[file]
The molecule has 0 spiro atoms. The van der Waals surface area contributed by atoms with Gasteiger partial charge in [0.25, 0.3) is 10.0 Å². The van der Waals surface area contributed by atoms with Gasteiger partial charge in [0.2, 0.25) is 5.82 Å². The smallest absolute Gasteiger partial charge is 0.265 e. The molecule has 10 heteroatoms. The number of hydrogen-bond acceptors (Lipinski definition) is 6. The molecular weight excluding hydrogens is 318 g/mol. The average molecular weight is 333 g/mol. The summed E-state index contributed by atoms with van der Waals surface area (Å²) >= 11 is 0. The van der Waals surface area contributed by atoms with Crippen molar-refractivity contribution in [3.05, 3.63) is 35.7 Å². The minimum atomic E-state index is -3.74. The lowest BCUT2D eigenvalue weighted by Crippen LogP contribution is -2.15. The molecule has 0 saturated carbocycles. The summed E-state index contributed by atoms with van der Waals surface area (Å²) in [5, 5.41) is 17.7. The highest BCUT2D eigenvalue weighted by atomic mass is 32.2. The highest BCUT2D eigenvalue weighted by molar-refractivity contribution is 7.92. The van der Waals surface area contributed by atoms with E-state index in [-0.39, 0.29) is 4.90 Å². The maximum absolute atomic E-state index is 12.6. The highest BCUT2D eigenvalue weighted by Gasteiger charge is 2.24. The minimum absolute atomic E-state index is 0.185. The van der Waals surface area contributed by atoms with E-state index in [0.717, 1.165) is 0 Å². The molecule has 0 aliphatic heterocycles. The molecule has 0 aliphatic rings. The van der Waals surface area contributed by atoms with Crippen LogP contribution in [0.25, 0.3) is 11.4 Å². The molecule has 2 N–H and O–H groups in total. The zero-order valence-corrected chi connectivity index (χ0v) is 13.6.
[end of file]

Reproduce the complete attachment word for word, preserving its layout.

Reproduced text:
The molecule has 0 spiro atoms. The van der Waals surface area contributed by atoms with Gasteiger partial charge in [0.25, 0.3) is 10.0 Å². The van der Waals surface area contributed by atoms with Gasteiger partial charge in [0.2, 0.25) is 5.82 Å². The smallest absolute Gasteiger partial charge is 0.265 e. The molecule has 10 heteroatoms. The number of hydrogen-bond acceptors (Lipinski definition) is 6. The molecular weight excluding hydrogens is 318 g/mol. The average molecular weight is 333 g/mol. The summed E-state index contributed by atoms with van der Waals surface area (Å²) >= 11 is 0. The van der Waals surface area contributed by atoms with Crippen molar-refractivity contribution in [3.05, 3.63) is 35.7 Å². The minimum atomic E-state index is -3.74. The lowest BCUT2D eigenvalue weighted by Crippen LogP contribution is -2.15. The molecule has 0 saturated carbocycles. The summed E-state index contributed by atoms with van der Waals surface area (Å²) in [5, 5.41) is 17.7. The highest BCUT2D eigenvalue weighted by atomic mass is 32.2. The highest BCUT2D eigenvalue weighted by molar-refractivity contribution is 7.92. The van der Waals surface area contributed by atoms with E-state index in [-0.39, 0.29) is 4.90 Å². The maximum absolute atomic E-state index is 12.6. The highest BCUT2D eigenvalue weighted by Gasteiger charge is 2.24. The minimum absolute atomic E-state index is 0.185. The van der Waals surface area contributed by atoms with E-state index in [0.717, 1.165) is 0 Å². The molecule has 0 aliphatic heterocycles. The molecule has 0 aliphatic rings. The van der Waals surface area contributed by atoms with Crippen LogP contribution in [0.25, 0.3) is 11.4 Å². The molecule has 2 N–H and O–H groups in total. The zero-order valence-corrected chi connectivity index (χ0v) is 13.6.